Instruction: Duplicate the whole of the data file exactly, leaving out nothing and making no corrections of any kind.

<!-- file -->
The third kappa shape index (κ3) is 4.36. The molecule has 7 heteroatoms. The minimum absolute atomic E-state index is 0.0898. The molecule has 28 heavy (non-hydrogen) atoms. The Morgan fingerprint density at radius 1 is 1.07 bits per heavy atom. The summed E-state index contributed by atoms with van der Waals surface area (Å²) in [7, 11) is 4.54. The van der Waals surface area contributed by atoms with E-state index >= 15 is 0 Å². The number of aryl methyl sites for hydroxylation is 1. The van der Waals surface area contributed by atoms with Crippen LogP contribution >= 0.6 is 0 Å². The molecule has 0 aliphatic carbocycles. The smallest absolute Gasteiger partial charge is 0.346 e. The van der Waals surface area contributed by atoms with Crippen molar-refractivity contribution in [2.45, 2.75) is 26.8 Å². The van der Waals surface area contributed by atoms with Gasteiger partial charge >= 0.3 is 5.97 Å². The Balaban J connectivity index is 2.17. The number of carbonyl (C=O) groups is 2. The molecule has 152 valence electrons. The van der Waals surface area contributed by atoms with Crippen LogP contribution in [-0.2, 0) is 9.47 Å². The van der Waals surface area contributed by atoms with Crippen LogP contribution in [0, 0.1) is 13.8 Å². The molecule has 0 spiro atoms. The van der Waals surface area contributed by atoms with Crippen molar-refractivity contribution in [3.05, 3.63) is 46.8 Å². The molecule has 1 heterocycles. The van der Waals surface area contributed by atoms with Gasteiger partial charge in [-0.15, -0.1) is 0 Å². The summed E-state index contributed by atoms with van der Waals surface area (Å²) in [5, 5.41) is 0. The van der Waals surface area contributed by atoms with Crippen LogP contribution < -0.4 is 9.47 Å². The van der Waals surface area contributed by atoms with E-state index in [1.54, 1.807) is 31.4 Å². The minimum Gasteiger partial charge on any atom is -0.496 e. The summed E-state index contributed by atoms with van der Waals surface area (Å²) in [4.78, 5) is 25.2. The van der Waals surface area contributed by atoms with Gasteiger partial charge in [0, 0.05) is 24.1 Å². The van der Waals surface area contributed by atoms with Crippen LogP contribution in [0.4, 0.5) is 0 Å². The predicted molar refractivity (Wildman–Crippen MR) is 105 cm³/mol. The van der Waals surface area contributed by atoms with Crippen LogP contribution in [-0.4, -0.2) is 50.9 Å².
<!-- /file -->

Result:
The third kappa shape index (κ3) is 4.36. The molecule has 7 heteroatoms. The minimum absolute atomic E-state index is 0.0898. The molecule has 28 heavy (non-hydrogen) atoms. The Morgan fingerprint density at radius 1 is 1.07 bits per heavy atom. The summed E-state index contributed by atoms with van der Waals surface area (Å²) in [7, 11) is 4.54. The van der Waals surface area contributed by atoms with E-state index >= 15 is 0 Å². The number of aryl methyl sites for hydroxylation is 1. The van der Waals surface area contributed by atoms with Crippen LogP contribution >= 0.6 is 0 Å². The molecule has 0 aliphatic carbocycles. The smallest absolute Gasteiger partial charge is 0.346 e. The van der Waals surface area contributed by atoms with Crippen molar-refractivity contribution in [2.45, 2.75) is 26.8 Å². The van der Waals surface area contributed by atoms with Gasteiger partial charge >= 0.3 is 5.97 Å². The Balaban J connectivity index is 2.17. The number of carbonyl (C=O) groups is 2. The molecule has 152 valence electrons. The van der Waals surface area contributed by atoms with Crippen LogP contribution in [-0.2, 0) is 9.47 Å². The van der Waals surface area contributed by atoms with Crippen LogP contribution in [0, 0.1) is 13.8 Å². The molecule has 0 spiro atoms. The van der Waals surface area contributed by atoms with Crippen molar-refractivity contribution in [3.05, 3.63) is 46.8 Å². The molecule has 1 heterocycles. The van der Waals surface area contributed by atoms with Gasteiger partial charge in [-0.15, -0.1) is 0 Å². The summed E-state index contributed by atoms with van der Waals surface area (Å²) in [5, 5.41) is 0. The van der Waals surface area contributed by atoms with Crippen LogP contribution < -0.4 is 9.47 Å². The van der Waals surface area contributed by atoms with E-state index in [1.54, 1.807) is 31.4 Å². The minimum Gasteiger partial charge on any atom is -0.496 e. The summed E-state index contributed by atoms with van der Waals surface area (Å²) in [4.78, 5) is 25.2. The van der Waals surface area contributed by atoms with Gasteiger partial charge in [0, 0.05) is 24.1 Å². The van der Waals surface area contributed by atoms with Crippen LogP contribution in [0.4, 0.5) is 0 Å². The predicted molar refractivity (Wildman–Crippen MR) is 105 cm³/mol. The van der Waals surface area contributed by atoms with Crippen LogP contribution in [-0.4, -0.2) is 50.9 Å².